Earlier this month, Representative Raúl Grijalva, the incoming chairman of the House Natural Resources Committee, held a public forum dedicated to the human and environmental ramifications of President Donald Trump's proposed border wall. It was a sobering affair. Speaker after speaker described the devastating toll that the existing 650 miles of border barriers have already had on the people, animals, and landscapes adjacent to the United States–Mexico border. An expanded wall, they said, would be even worse: eradicating animal habitat, confiscating private property, and blocking access to public lands.
Toward the end of the forum, Verlon Jose, the vice chairman of the Tohono O'odham Nation, directed the crowd's attention to another hugely troubling, if little-discussed, consequence of border wall construction. "No other group of Americans has been stripped of federal protections in [the way we have]", said Jose, whose people have lived along the Arizona and Mexico border for generations. "Why should Americans living in our border communities not be entitled to the same federal protections that other Americans enjoy?"
A group of Americans singled out and stripped of federal protections? It was a disturbing allegation, and it's all too true.
Jose was referring to a powerful but little-known law that is the scourge of some borderland residents: the Real ID Act, which has effectively turned parts of the U.S.–Mexico border into a region without civil and environmental rights.
The Real ID Act was passed in 2005, at the height of the War on Terror, when President George W. Bush was in the White House and Republicans controlled Congress. The law received bipartisan support; Nancy Pelosi, Joe Biden, Hillary Clinton, and Barack Obama all voted for it.
The Real ID Act, which amended previous immigration statutes, grants vast and arbitrary powers to the Department of Homeland Security. The government contends it gives the DHS secretary total discretion in waiving any U.S. laws that stand in the way of wall and barrier construction along the southern border. In effect, that means DHS can sidestep any legal protection guaranteed to the American people—including the Endangered Species Act, the Clean Air Act, the Native American Graves Protection and Repatriation Act, and the Safe Drinking Water Act—so long as doing do expedites the construction of fences, concrete slabs, or similar security state infrastructure at the border.
Real ID Act waivers have only been used a handful of times since 2005, but the Trump administration has now latched onto them as it seeks to build hundreds of miles of new wall along the southern border. It has used such waivers in five instances since taking office.
On January 22nd, 2018, for instance, Secretary of Homeland Security Kirstjen Nielsen waived approximately 20 laws, including the Endangered Species Act, the National Environmental Policy Act, the American Indian Religious Freedom Act, and the Antiquities Act, in order to build new border barriers in southeastern New Mexico.
On October 10th, 2018, Nielsen invoked the Real ID Act again to waive roughly 25 laws and build gates and new physical barriers in Texas' Cameron County in the Rio Grande Valley.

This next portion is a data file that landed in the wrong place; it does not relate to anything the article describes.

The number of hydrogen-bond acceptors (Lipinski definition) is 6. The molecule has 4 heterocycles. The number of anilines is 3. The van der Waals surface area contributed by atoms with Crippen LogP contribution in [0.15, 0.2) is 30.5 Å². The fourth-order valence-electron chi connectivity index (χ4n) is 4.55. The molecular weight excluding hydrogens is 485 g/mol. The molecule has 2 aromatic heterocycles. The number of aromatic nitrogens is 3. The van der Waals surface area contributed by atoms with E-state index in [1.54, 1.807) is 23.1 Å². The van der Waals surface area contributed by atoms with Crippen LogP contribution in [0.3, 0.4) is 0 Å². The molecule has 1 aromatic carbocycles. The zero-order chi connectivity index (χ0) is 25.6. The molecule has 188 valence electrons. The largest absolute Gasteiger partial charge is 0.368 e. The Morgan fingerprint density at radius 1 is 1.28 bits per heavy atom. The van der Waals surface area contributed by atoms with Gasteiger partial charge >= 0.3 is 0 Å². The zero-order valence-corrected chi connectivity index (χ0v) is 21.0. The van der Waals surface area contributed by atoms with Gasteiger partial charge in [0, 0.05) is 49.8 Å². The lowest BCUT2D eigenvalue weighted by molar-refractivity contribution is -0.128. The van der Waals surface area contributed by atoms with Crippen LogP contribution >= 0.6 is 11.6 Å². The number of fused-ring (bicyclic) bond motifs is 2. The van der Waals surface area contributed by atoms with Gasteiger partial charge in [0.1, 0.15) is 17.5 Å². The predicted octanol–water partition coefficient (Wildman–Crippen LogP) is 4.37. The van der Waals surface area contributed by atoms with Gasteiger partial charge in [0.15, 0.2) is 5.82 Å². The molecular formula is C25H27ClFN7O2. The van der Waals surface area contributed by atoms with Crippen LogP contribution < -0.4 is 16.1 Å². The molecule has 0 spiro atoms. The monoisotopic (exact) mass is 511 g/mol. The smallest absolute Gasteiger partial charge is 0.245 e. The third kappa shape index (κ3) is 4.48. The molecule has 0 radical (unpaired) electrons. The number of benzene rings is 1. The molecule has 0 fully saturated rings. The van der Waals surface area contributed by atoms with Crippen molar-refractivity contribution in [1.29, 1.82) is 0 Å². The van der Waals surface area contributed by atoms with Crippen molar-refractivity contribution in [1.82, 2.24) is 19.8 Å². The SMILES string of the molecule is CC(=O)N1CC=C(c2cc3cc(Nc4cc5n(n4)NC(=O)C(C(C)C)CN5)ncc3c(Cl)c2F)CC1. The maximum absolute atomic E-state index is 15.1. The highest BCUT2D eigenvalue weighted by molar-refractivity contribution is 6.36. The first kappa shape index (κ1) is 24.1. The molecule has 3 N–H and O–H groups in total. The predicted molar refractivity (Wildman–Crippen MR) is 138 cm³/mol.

A day later, on October 11th, Nielsen, wielding the Real ID Act, bypassed another slew of laws to build 18 miles of 30-foot-high walls in Texas' Hidalgo County, also in the Rio Grande Valley.
These Real ID waivers have posed nearly insurmountable obstacles to immigrants rights groups, conservationists, civil libertarians, tribal nations, and others who seek to block the DHS from constructing barriers along the border.
"The walls as they stand today could not have been built without the use of such waivers," says Brian Segee, a senior attorney at the Center for Biological Diversity, an environmental group that has sued the Trump administration over its use of Real ID Act waivers. "I think a lot of the harm that has been inflicted by the border walls couldn't have happened otherwise."
Indeed, scientists say these walls are a disaster in the making. In a commentary published last July in the journal BioScience, thousands of prominent scientists, including luminaries like Paul Ehrlich, E.O. Wilson, and Michael Soulé, decried the impact of border wall construction on plant and animal habitat in the American Southwest:
[C]onstruction of the wall and associated infrastructure ... eliminates or degrades natural vegetation, kills animals directly or through habitat loss, fragments habitats, reduces habitat connectivity, erodes soils, changes fire regimes, and alters hydrological processes. Human activity, light, and noise associated with the wall further displace wildlife, making additional habitat unavailable.
Environmental impacts such as these—which pose grave threats to iconic and imperiled species like the jaguar and the ocelot—would normally be addressed through the implementation of the Endangered Species Act or the National Environmental Policy Act, two key laws that safeguard America's land and wildlife. But at the border, when it comes to wall construction, these laws simply no longer exist.
Civil rights advocates are enraged as well, viewing the Real ID Act waivers as a dire threat to equal protection under the law.
"Those waivers have been devastating to south Texas," says Efrén Olivares, the director of the racial and economic justice program at the Texas Civil Rights Project, a legal advocacy non-profit. "The idea that the secretary of [the] DHS could come to your community and say no laws apply here, what kind of rule of law is that? People should be outraged to know that Homeland Security can wield that kind of power."